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IN the horse-chestnut bud previously studied the brown scales which cover the green scales of the bud can be shown to be like in structure to a leaf (homologous to a leaf). This is seen better in a near relative of the horse-chestnut, the buckeye, in which a series of changes in form from brown scales to green leaves may be followed.


Stipules. The bud of the tulip tree (Liriodendron tulipifera) is an admirable source of information as to the structure of a leaf.1 In the buds of a tulip tree, however, the scales seem to act as wrappers around the little leaves and not to correspond to the blade of the leaf, but to an outgrowth of the leafstalk or petiole below it. The outgrowths at the base of a leaf are known as stipules. The scales in this case are stipules which have come to protect the bud at a time when the delicate parts need protection most. These stipules are present as scales in many other buds. Frequently, when the leaf becomes able to care for itself, the stipules fall off and disappear. Such a bud is the elm, as can be seen by a careful dissection. Stipules usually are paired. Notice the notched appearance of the scales as you go inward. Most leaves do not show the stipules well, although a complete leaf is supposed to be supplied with them. They are well developed in the rose leaf.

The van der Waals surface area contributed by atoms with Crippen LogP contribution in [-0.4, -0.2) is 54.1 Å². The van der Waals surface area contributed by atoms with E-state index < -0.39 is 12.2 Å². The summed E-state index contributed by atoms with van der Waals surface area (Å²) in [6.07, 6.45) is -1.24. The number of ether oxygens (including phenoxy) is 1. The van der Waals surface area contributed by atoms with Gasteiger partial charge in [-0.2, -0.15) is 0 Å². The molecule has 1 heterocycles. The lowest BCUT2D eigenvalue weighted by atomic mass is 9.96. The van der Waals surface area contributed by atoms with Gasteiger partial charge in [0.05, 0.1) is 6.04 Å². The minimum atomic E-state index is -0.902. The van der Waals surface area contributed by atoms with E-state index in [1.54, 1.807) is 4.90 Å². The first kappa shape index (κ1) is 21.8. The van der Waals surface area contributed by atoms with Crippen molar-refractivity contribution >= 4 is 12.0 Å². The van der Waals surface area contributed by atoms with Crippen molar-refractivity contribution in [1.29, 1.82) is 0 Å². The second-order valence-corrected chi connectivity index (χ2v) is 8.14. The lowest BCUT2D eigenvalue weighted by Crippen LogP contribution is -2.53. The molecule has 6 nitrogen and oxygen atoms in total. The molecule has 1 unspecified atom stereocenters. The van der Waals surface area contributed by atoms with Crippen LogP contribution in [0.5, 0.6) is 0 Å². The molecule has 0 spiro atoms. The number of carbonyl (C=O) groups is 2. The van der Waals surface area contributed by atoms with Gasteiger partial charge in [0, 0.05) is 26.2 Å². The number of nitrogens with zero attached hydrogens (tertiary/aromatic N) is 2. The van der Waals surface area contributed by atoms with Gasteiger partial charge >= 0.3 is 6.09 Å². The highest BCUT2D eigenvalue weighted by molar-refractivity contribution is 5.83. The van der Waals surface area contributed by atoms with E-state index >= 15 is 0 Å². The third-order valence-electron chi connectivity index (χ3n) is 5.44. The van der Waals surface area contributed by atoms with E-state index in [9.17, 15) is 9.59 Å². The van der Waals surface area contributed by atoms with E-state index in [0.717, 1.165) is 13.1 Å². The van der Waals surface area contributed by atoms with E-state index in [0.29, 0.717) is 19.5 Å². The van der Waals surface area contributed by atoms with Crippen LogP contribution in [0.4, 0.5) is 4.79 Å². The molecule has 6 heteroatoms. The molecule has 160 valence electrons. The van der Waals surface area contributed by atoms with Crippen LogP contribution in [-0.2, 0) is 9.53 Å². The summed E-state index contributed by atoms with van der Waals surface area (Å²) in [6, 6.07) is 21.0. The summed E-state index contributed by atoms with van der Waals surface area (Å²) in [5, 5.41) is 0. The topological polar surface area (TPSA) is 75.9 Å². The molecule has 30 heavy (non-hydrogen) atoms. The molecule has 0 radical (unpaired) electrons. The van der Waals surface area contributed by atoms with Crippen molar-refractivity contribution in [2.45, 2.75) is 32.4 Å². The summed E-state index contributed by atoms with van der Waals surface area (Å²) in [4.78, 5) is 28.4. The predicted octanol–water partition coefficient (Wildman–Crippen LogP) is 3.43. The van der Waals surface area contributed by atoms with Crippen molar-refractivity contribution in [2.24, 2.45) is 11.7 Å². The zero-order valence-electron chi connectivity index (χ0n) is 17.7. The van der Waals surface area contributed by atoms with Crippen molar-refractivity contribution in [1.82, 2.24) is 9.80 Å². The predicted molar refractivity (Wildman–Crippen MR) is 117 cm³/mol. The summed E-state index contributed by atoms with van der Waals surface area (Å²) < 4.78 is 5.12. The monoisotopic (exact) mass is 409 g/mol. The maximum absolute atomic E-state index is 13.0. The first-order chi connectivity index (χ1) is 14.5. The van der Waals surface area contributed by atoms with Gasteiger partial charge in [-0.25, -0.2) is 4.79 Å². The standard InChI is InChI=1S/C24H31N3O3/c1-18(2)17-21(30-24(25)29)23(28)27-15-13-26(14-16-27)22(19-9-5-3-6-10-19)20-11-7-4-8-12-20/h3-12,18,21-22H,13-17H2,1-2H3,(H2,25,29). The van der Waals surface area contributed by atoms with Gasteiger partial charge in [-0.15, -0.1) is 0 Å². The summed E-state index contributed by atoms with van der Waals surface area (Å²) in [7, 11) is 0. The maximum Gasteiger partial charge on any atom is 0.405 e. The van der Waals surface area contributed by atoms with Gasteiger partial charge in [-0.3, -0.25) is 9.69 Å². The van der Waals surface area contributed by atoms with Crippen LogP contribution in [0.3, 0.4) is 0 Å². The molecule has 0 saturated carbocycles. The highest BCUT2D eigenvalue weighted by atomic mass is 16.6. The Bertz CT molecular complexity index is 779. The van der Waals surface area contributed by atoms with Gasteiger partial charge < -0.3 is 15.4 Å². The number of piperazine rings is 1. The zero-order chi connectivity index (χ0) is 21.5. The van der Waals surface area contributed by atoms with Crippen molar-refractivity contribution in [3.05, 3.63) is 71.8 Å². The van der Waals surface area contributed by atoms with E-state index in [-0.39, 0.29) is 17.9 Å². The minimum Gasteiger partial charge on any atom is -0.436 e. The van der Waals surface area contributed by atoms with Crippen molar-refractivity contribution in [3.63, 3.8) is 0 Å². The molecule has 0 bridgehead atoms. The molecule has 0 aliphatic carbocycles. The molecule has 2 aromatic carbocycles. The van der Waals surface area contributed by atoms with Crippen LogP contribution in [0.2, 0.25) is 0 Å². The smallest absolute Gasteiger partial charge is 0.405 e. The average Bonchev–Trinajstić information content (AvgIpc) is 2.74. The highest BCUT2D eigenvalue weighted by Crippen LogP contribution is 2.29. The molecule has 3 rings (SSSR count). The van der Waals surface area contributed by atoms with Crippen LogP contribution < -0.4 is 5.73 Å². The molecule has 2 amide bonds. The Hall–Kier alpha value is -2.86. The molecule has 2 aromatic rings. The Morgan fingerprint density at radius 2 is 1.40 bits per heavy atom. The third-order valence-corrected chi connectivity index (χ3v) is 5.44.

Palmately-veined leaf of the maple.

1 See Hunter and Valentine, Manual, page 37.

Leaf of a Dicotyledon.

If we now take up the study of a simple leaf such as the elm, we find that the parts seen in buds of the tulip tree are not always readily found. The petiole or leafstalk

runs into the blade of the leaf as the midrib. Here it divides to form the network of veins found in the leaves of the dicotyledonous plants.1

Leaf of a Monocotyledon. In the monocotyledons, as in Tradescantia, or in the leaves of a grass, there is no midrib, the leaf being traversed by a number of veins which run lengthwise of the blade and give it the name of parallel-veined leaf.2